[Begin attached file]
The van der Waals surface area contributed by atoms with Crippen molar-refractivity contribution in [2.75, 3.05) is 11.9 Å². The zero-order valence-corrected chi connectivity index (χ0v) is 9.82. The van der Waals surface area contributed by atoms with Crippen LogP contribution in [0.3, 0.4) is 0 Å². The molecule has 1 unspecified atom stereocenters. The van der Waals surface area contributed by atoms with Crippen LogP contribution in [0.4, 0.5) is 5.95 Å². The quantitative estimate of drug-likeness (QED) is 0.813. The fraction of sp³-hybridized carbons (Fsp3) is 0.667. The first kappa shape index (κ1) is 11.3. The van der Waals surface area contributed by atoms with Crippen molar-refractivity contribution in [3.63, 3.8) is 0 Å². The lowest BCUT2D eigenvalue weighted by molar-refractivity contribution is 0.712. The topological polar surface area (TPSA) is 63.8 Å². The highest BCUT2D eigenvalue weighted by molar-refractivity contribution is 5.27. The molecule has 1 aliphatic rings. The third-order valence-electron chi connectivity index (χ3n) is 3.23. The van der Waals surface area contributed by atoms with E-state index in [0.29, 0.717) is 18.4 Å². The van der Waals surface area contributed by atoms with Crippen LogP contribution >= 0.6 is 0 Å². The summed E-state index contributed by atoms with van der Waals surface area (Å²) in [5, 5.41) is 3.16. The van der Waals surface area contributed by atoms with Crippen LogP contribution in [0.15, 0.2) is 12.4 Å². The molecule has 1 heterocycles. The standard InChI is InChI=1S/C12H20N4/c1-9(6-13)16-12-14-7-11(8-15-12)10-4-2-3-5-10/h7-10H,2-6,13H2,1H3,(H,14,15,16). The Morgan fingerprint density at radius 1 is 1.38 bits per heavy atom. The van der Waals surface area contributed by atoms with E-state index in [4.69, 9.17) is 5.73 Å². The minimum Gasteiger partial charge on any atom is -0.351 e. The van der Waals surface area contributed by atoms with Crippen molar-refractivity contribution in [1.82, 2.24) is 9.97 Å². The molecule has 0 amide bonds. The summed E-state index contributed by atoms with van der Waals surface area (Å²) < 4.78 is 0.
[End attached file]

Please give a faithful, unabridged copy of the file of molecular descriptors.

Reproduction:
The van der Waals surface area contributed by atoms with Crippen molar-refractivity contribution in [2.75, 3.05) is 11.9 Å². The zero-order valence-corrected chi connectivity index (χ0v) is 9.82. The van der Waals surface area contributed by atoms with Crippen LogP contribution in [0.3, 0.4) is 0 Å². The molecule has 1 unspecified atom stereocenters. The van der Waals surface area contributed by atoms with Crippen LogP contribution in [0.4, 0.5) is 5.95 Å². The quantitative estimate of drug-likeness (QED) is 0.813. The fraction of sp³-hybridized carbons (Fsp3) is 0.667. The first kappa shape index (κ1) is 11.3. The van der Waals surface area contributed by atoms with Crippen molar-refractivity contribution in [3.63, 3.8) is 0 Å². The lowest BCUT2D eigenvalue weighted by molar-refractivity contribution is 0.712. The topological polar surface area (TPSA) is 63.8 Å². The highest BCUT2D eigenvalue weighted by molar-refractivity contribution is 5.27. The molecule has 1 aliphatic rings. The third-order valence-electron chi connectivity index (χ3n) is 3.23. The van der Waals surface area contributed by atoms with E-state index in [0.29, 0.717) is 18.4 Å². The van der Waals surface area contributed by atoms with Crippen LogP contribution >= 0.6 is 0 Å². The summed E-state index contributed by atoms with van der Waals surface area (Å²) in [5, 5.41) is 3.16. The van der Waals surface area contributed by atoms with Crippen LogP contribution in [0.15, 0.2) is 12.4 Å². The molecule has 1 heterocycles. The standard InChI is InChI=1S/C12H20N4/c1-9(6-13)16-12-14-7-11(8-15-12)10-4-2-3-5-10/h7-10H,2-6,13H2,1H3,(H,14,15,16). The Morgan fingerprint density at radius 1 is 1.38 bits per heavy atom. The van der Waals surface area contributed by atoms with E-state index in [4.69, 9.17) is 5.73 Å². The minimum Gasteiger partial charge on any atom is -0.351 e. The van der Waals surface area contributed by atoms with Crippen molar-refractivity contribution in [1.82, 2.24) is 9.97 Å². The molecule has 0 amide bonds. The summed E-state index contributed by atoms with van der Waals surface area (Å²) < 4.78 is 0.